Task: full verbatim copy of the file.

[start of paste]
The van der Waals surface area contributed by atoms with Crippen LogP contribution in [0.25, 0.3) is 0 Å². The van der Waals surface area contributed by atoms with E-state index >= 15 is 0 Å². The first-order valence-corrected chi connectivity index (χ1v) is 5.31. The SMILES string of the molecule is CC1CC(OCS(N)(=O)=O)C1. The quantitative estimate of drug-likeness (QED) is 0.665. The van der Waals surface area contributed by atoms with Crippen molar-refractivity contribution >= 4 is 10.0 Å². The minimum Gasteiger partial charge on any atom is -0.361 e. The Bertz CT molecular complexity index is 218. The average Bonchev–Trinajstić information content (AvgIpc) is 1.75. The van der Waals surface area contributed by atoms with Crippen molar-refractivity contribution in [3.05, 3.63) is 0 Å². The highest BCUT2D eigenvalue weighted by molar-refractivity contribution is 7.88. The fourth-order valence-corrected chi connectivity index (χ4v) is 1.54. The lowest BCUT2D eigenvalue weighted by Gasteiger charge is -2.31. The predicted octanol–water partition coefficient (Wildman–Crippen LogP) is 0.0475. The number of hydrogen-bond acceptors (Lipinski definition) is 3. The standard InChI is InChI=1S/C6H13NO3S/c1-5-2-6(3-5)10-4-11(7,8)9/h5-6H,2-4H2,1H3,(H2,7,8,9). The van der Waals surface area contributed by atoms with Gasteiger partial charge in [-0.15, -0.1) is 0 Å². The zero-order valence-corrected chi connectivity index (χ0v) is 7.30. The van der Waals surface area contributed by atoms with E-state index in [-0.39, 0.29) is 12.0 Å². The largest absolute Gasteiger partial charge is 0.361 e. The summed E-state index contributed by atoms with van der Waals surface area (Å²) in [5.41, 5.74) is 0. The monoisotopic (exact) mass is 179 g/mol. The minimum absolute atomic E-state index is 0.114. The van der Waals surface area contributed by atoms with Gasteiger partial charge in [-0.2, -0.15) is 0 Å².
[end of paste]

The van der Waals surface area contributed by atoms with Crippen LogP contribution in [0.25, 0.3) is 0 Å². The van der Waals surface area contributed by atoms with E-state index >= 15 is 0 Å². The first-order valence-corrected chi connectivity index (χ1v) is 5.31. The SMILES string of the molecule is CC1CC(OCS(N)(=O)=O)C1. The quantitative estimate of drug-likeness (QED) is 0.665. The van der Waals surface area contributed by atoms with Crippen molar-refractivity contribution >= 4 is 10.0 Å². The minimum Gasteiger partial charge on any atom is -0.361 e. The Bertz CT molecular complexity index is 218. The average Bonchev–Trinajstić information content (AvgIpc) is 1.75. The van der Waals surface area contributed by atoms with Crippen molar-refractivity contribution in [3.05, 3.63) is 0 Å². The highest BCUT2D eigenvalue weighted by molar-refractivity contribution is 7.88. The fourth-order valence-corrected chi connectivity index (χ4v) is 1.54. The lowest BCUT2D eigenvalue weighted by Gasteiger charge is -2.31. The predicted octanol–water partition coefficient (Wildman–Crippen LogP) is 0.0475. The number of hydrogen-bond acceptors (Lipinski definition) is 3. The standard InChI is InChI=1S/C6H13NO3S/c1-5-2-6(3-5)10-4-11(7,8)9/h5-6H,2-4H2,1H3,(H2,7,8,9). The van der Waals surface area contributed by atoms with Gasteiger partial charge in [-0.15, -0.1) is 0 Å². The zero-order valence-corrected chi connectivity index (χ0v) is 7.30. The van der Waals surface area contributed by atoms with E-state index in [-0.39, 0.29) is 12.0 Å². The largest absolute Gasteiger partial charge is 0.361 e. The summed E-state index contributed by atoms with van der Waals surface area (Å²) in [5.41, 5.74) is 0. The monoisotopic (exact) mass is 179 g/mol. The minimum absolute atomic E-state index is 0.114. The van der Waals surface area contributed by atoms with Gasteiger partial charge in [-0.2, -0.15) is 0 Å².